I think 'guessing' is too pejorative a term for this endeavour. He's
theorising, based on very good evidence and deep research. I'm guessing about
what I'll be given for lunch.
There are many present day clues in extant dialects which have preserved such
sounds and vocal styles, thanks to isolation and deliberate resistance. The
difference between the northern short 'a' and southern long 'a' is not dealt
with by him but is very distinct and a real class divider. Geordies still
pronounce both vowels in the 'boat' dipthong and the Canadian dipthong is one
I'd noticed before. Think also of the Scots pronunciation of 'house' as 'huis'.
Then of course there is the pronunciation of some place names which are more
resistant to change - 'Darby' for Derby, 'Shrowsbury' for Shrewsbury and so on.
It's like wrestling with fog of course but some very intelligent people, such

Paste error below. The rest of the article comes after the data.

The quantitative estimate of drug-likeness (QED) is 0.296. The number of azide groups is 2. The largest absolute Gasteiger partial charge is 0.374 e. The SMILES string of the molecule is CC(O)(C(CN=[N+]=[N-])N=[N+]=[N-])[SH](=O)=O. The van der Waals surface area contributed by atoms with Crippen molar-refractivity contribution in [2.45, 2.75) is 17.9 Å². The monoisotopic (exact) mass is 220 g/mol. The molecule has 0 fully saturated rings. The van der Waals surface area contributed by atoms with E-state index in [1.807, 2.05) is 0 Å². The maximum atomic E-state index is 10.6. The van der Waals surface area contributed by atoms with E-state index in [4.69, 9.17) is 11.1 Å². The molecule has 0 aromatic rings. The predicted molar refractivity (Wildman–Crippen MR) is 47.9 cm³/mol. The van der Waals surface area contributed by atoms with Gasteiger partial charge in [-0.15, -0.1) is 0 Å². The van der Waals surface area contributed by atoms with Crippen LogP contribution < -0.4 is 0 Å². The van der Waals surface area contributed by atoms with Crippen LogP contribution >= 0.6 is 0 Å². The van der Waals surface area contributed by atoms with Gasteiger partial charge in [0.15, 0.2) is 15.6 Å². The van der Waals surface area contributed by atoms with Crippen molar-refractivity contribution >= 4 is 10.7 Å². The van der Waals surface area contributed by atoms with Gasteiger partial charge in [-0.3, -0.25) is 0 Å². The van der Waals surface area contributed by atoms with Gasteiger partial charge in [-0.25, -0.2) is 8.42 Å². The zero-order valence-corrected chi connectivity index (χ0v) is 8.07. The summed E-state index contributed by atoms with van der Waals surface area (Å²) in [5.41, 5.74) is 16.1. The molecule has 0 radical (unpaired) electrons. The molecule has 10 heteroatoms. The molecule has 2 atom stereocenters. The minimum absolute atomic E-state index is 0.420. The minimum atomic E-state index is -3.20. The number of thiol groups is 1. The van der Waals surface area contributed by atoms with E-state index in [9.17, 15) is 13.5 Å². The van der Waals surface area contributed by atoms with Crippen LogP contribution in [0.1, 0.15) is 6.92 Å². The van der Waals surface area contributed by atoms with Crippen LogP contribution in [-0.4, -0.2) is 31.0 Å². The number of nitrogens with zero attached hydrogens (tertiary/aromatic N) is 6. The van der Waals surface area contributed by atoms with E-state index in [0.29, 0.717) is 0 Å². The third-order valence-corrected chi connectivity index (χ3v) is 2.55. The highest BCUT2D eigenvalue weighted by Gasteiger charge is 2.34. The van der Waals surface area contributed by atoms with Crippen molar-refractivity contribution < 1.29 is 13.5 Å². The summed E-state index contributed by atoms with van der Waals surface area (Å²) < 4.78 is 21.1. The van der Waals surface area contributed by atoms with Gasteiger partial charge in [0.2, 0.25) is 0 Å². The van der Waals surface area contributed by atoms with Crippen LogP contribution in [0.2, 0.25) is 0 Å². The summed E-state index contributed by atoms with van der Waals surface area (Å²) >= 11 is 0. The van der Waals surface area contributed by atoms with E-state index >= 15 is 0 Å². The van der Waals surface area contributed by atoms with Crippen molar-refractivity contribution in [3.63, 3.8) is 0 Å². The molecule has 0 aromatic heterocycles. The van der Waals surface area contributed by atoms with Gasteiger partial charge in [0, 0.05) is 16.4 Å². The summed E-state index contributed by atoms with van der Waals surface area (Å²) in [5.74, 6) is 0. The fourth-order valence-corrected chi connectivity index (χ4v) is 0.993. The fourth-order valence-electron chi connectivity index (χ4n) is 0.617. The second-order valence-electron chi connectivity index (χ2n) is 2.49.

as this gentleman, have spent a lot of time working it out. I really enjoyed
trying to learn to recite Chaucer in the original, ohsomany years ago.
The SLR Compendium:
revised edition -
The TLR Compendium
On 21/03/2014, at 10:59 PM, Chris Barker wrote:
> Thanks, Andrew. He agrees that he is guessing; I should have thought that
> present-day Scandinavian languages would be useful. It’s interesting that he
> interprets “kissed” as kissing, not cushion.
Themed Olympus Photo Exhibition: http://www.tope.nl/